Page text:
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Gastric Per Oral Pyloromyotomy for Post-Vagotomy-Induced Gastroparesis Following Esophagectomy

  • Mark J. AndersonEmail author
  • Megan Sippey
  • Jeffrey Marks
Multimedia Article
  • 20 Downloads

Abstract

Background

Following the success of per-oral endoscopic myotomy (POEM) for achalasia, application of this minimally invasive skillset has broadened to other disease processes. Since 2013, gastric per-oral pyloromyotomy (GPOP) has become an increasingly accepted therapy for refractory gastroparesis. Although it does not treat the underlying etiology of the disease, pyloromyotomy has demonstrated measurable improvements in gastric emptying scintigraphy, nausea, and quality of life. Gastroparesis is a common complication of esophagectomy due to the inherent vagotomy that occurs during creation of the gastric conduit. Fifteen to 30% of post-esophagectomy patients develop gastroparesis with a large portion of them reporting symptoms refractory to medical therapy, botox injection, and endoscopic dilation. Therefore, GPOP may have the potential to offer symptomatic relief to a significant population of debilitated post-esophagectomy patients.

Materials and Methods

The procedure was recorded using standard operating room equipment. Materials utilized included high-definition single-channel gastroscope, therapeutic overtube, clear endoscopic cap, triangle tip (TT) knife, ERBE energy source, endoscopic clips, sclerotherapy needle, methylene blue with epinephrine, and CO2 insufflator.

Results

We present a video of GPOP for a 71-year-old male with post-vagotomy-induced gastroparesis after esophagectomy. His pre-operative course was significant for persistent nausea and vomiting, diet intolerance, 20 lb weight loss, and frequent hospitalizations for aspiration pneumonia. Post-operatively, the patient recovered well and was discharged home on post-operative day 1 on a liquid diet. At 3-week follow-up, his nausea, vomiting, and PO intolerance had improved. At 6-month follow-up, he had no recent admissions for aspiration pneumonia and his pylorus remained widely patent on EGD.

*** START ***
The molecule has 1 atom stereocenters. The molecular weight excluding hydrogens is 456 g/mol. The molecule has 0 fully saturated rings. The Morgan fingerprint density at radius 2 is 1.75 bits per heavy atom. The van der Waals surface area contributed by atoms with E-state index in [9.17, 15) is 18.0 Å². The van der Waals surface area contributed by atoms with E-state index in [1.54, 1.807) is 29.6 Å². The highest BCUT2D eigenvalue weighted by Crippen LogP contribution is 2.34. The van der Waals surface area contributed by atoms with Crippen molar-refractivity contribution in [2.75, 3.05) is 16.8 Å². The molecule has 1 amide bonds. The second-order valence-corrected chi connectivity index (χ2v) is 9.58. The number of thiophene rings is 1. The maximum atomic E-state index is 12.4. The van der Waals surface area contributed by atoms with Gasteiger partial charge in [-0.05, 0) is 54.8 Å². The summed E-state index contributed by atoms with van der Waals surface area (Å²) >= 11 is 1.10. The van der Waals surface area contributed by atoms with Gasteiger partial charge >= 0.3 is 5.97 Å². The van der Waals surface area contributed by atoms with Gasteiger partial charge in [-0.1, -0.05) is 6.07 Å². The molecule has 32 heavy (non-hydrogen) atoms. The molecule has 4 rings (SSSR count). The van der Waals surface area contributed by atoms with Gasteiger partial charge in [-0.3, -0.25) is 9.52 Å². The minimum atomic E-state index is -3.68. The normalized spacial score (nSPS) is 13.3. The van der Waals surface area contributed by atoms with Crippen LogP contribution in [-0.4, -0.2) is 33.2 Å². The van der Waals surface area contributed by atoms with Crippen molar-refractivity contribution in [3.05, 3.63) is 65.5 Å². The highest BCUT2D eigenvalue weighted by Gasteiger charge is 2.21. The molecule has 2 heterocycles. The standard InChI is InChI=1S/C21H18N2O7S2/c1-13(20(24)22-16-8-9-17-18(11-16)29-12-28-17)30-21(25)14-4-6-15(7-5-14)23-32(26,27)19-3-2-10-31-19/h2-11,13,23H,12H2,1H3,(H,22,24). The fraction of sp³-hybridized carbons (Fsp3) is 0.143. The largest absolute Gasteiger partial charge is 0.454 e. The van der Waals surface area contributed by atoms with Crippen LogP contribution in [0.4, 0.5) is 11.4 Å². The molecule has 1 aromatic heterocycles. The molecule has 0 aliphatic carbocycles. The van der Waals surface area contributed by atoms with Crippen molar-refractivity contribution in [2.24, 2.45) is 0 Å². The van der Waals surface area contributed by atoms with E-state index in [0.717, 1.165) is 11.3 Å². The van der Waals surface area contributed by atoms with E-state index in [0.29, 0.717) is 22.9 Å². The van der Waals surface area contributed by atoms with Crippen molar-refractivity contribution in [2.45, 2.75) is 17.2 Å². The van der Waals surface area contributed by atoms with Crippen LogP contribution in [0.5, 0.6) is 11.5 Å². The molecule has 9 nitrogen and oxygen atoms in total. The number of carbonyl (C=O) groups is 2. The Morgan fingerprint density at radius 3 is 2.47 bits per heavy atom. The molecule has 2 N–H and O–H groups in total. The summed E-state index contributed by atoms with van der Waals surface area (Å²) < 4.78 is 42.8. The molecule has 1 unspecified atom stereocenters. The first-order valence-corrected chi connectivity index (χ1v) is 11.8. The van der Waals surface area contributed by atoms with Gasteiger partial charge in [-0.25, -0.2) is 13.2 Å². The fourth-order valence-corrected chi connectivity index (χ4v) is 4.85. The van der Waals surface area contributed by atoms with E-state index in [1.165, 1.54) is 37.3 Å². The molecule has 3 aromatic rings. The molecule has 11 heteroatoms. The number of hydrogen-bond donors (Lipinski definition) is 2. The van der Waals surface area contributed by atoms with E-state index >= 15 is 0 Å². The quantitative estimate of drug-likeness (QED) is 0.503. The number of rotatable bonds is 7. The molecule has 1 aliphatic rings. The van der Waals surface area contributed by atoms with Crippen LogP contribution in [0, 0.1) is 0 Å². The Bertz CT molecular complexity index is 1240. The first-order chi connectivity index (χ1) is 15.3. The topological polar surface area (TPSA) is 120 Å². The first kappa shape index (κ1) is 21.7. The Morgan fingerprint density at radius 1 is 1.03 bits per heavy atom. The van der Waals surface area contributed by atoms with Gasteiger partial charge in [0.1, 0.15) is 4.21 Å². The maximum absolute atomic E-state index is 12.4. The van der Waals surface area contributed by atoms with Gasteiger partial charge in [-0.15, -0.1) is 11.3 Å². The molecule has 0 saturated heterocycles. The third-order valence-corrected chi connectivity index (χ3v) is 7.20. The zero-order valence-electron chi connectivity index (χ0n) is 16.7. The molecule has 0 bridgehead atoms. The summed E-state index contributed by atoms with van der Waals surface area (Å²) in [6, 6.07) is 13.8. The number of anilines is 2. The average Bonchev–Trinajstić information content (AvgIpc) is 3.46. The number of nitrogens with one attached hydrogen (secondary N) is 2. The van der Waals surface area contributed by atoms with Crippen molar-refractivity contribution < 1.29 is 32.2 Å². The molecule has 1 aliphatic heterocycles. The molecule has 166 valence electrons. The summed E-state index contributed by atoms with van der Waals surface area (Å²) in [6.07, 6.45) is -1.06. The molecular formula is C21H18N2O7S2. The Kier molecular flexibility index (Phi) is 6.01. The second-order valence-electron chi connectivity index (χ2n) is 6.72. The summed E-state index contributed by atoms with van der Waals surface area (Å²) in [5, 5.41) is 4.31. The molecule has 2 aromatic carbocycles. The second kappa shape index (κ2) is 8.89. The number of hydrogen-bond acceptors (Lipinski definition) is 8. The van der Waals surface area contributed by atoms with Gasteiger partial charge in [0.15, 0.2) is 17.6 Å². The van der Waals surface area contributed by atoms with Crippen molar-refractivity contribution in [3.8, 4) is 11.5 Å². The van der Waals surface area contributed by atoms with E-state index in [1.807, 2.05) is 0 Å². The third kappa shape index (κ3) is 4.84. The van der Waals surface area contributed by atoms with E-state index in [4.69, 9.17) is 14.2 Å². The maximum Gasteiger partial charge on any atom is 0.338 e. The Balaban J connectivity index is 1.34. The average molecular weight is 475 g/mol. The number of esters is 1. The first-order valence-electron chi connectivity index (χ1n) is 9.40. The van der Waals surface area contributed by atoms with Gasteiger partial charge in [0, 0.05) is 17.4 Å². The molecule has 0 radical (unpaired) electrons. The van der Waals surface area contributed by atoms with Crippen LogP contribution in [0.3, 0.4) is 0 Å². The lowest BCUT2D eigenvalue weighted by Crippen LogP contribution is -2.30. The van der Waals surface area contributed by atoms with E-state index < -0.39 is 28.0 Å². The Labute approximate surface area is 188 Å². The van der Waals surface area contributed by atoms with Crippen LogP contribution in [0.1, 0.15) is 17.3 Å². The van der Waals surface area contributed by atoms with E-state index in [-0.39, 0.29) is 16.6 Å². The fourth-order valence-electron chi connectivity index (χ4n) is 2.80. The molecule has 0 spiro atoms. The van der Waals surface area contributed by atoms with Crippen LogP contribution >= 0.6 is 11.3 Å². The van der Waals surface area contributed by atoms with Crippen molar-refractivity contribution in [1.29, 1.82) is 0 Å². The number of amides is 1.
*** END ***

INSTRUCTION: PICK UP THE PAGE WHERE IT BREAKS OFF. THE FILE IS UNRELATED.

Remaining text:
Conclusions

GPOP status post-esophagectomy presented multiple challenges: difficulty maintaining field of view and insufflation, establishing tension and counter tension for the mucosotomy, and a limited working space. With care and patience, endoscopists trained to perform POEM may apply their skillset to help a large population of patients suffering with post-esophagectomy gastroparesis.

Keywords

gastroparesis esophagectomy endoscopic pyloromyotomy per-oral pyloromyotomy POP POEM 

Notes

Compliance with Ethical Standards

Conflict of Interest

Drs. Anderson and Sippey have no conflicts of interests or financial ties to disclose. Dr. Jeffrey M. Marks has received consultant fees from Boston Scientific and Olympus with no direct relation to this study

Supplementary material

11605_2019_4418_MOESM1_ESM.mov (255.4 mb)
Video 1 Per-oral pyloromyotomy for post-esophagectomy gastroparesis (MOV 255 mb)

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Copyright information

© The Society for Surgery of the Alimentary Tract 2019

Authors and Affiliations

  1. 1.Department of Surgery, Case Western Reserve University School of MedicineUniversity Hospitals Cleveland Medical CenterClevelandUSA

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